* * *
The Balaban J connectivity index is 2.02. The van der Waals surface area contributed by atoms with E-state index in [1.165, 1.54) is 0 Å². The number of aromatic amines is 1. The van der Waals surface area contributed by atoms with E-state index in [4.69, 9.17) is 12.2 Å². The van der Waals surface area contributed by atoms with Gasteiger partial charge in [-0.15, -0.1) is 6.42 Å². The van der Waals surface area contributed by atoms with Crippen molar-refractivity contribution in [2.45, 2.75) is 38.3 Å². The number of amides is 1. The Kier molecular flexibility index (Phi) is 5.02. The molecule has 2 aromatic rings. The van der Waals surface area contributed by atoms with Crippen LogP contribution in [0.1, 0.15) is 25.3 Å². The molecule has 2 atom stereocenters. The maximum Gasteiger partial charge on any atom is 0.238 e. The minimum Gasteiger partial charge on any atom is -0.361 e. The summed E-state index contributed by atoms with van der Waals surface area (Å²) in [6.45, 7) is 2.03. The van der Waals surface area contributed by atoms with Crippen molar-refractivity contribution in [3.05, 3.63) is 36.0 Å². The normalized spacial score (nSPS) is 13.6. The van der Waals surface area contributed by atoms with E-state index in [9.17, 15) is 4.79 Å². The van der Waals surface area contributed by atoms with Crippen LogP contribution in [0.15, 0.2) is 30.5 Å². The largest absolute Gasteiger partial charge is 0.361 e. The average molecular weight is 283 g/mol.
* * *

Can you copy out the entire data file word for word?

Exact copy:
The Balaban J connectivity index is 2.02. The van der Waals surface area contributed by atoms with E-state index in [1.165, 1.54) is 0 Å². The number of aromatic amines is 1. The van der Waals surface area contributed by atoms with E-state index in [4.69, 9.17) is 12.2 Å². The van der Waals surface area contributed by atoms with Gasteiger partial charge in [-0.15, -0.1) is 6.42 Å². The van der Waals surface area contributed by atoms with Crippen molar-refractivity contribution in [2.45, 2.75) is 38.3 Å². The number of amides is 1. The Kier molecular flexibility index (Phi) is 5.02. The molecule has 2 aromatic rings. The van der Waals surface area contributed by atoms with Crippen LogP contribution in [0.1, 0.15) is 25.3 Å². The molecule has 2 atom stereocenters. The maximum Gasteiger partial charge on any atom is 0.238 e. The minimum Gasteiger partial charge on any atom is -0.361 e. The summed E-state index contributed by atoms with van der Waals surface area (Å²) in [6.45, 7) is 2.03. The van der Waals surface area contributed by atoms with Crippen molar-refractivity contribution in [3.05, 3.63) is 36.0 Å². The normalized spacial score (nSPS) is 13.6. The van der Waals surface area contributed by atoms with E-state index in [9.17, 15) is 4.79 Å². The van der Waals surface area contributed by atoms with Crippen LogP contribution in [0.15, 0.2) is 30.5 Å². The largest absolute Gasteiger partial charge is 0.361 e. The average molecular weight is 283 g/mol.